Marijuana, opioids rival alcohol as factors in traffic fatalities

Marijuana, opioids rival alcohol as factors in traffic fatalities

PanARMENIAN.Net - Marijuana, opioids and non-alcoholic drugs are more likely to be found in drivers killed in vehicular crashes than alcohol, Forbes reports citing a new study released Thursday, May 31 by the Governors Highway Safety Association.

The study, titled “Drug-Impaired Driving: Marijuana and Opioids Raise Critical Issues for States,” does not dismiss the danger of drunk driving. But it does find that broader legalization of recreational marijuana use and the ongoing epidemic of opioid addiction have forced a more expansive view of impaired driving. That, in turn, raises the question of what, if any sanctions are appropriate for those who drive while drugged.

Here are the numbers: in 2016, 44% of fatally-injured drivers with known results tested positive for drugs, up from 28% in 2006. More than half of these drivers had marijuana, opioids or a combination of the two in their system.

Over that same period the presence of alcohol in fatally-injured drivers fell slightly from 41% in 2006 to 38% in 2016.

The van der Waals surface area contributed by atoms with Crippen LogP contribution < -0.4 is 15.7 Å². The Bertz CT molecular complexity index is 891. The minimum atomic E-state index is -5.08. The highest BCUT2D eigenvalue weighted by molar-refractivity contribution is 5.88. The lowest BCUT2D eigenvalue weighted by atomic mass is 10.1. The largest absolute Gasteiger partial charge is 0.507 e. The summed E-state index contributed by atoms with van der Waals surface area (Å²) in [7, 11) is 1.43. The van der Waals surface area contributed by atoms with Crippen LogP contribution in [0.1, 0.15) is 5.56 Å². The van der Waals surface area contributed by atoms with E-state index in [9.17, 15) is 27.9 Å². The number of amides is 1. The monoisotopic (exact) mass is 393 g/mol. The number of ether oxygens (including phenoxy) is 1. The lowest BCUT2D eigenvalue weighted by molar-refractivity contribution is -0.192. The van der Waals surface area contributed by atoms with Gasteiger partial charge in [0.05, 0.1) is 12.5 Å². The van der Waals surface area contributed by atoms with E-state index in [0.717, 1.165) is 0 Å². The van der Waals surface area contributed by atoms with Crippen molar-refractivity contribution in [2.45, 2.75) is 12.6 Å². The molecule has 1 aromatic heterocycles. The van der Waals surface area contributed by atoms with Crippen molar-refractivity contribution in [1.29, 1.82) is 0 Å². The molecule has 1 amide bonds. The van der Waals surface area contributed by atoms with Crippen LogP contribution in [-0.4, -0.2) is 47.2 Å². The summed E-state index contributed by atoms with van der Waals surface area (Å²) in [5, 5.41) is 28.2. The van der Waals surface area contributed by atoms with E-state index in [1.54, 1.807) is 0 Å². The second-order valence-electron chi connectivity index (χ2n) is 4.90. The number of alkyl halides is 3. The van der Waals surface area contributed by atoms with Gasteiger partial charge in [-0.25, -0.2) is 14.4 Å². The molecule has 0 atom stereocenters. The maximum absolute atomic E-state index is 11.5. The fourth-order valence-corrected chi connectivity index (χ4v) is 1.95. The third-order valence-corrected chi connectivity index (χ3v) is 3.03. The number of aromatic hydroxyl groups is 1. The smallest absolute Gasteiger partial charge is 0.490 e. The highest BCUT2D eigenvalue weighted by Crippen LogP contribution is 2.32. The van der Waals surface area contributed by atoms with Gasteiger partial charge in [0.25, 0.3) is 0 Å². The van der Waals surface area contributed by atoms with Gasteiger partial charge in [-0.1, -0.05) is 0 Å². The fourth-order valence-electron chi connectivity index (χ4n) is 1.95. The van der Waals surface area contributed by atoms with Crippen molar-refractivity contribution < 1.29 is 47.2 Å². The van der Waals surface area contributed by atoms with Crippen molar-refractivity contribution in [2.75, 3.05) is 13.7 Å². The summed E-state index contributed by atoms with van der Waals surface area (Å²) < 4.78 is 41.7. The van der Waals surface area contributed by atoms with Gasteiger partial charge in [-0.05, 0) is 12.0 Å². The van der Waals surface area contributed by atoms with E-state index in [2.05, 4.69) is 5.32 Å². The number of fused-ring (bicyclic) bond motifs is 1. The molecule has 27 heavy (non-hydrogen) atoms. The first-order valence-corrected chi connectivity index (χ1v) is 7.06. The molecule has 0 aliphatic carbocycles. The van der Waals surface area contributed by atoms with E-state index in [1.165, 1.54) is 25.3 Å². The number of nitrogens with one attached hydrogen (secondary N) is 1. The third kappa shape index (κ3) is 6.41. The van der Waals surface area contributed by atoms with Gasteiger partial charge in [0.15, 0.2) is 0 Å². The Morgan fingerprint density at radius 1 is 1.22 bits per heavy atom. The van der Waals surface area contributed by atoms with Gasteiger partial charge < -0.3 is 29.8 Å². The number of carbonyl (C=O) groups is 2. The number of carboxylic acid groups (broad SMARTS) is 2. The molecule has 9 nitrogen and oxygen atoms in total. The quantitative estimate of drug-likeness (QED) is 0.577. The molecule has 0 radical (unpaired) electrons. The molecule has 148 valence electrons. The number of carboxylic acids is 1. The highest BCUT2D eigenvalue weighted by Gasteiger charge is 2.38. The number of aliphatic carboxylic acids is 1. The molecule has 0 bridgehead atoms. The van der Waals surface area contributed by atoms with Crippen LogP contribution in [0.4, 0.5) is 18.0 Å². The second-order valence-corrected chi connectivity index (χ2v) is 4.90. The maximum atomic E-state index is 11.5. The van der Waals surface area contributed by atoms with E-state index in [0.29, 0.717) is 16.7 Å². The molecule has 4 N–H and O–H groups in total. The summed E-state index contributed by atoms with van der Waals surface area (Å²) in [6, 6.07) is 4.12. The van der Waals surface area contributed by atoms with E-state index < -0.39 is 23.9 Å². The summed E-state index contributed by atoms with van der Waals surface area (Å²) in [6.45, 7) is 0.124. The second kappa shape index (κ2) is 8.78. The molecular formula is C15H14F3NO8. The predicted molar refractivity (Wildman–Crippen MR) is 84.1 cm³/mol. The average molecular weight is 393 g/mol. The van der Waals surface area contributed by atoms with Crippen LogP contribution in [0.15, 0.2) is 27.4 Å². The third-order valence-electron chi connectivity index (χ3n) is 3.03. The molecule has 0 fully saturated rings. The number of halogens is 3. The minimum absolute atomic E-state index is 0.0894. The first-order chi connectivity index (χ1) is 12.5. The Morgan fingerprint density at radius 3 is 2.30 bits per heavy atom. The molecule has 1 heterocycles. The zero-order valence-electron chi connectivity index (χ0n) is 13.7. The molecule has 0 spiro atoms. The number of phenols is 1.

Jim Hedlund, a former official with the National Highway Traffic Safety Administration and author of the study, said that some strategies deployed to discourage drunk driving can be effective to reduce the risk of drug-impaired driving, but non-alcoholic drugs present testing challenges.

For example, there is no national method for testing driver drug impairment. How do you distinguish the presence of marijuana from methamphetamines, cocaine or opioids? Different drugs have different impairing effects in different drivers.

Predictably, alcohol is often mixed with other drugs as a factor in fatal and non-fatal crashes.

In 2016, 51% of drug-positive fatally-injured drivers were found positive for two or more drugs. Alcohol is often in the mix as well: 49% of drivers killed in crashes who tested positive for alcohol in 2016 also tested positive for drugs.

Because law enforcement officials have more accurate ways to measure alcohol levels than levels of other drugs, the impact of marijuana and opioids may be understated.

“Among those arrested for DUI, if law enforcement finds their blood-alcohol concentration is above the legal limit, they really have no reason to test for any other drugs,” said Erin Holmes, director of traffic safety with, a non-profit funded by a group of distillers aiming to prevent drunk driving.

Without more robust testing processes "the presence of the drug itself can't prove impairment to the degree that the drug was the cause of the accident," Holmes said.

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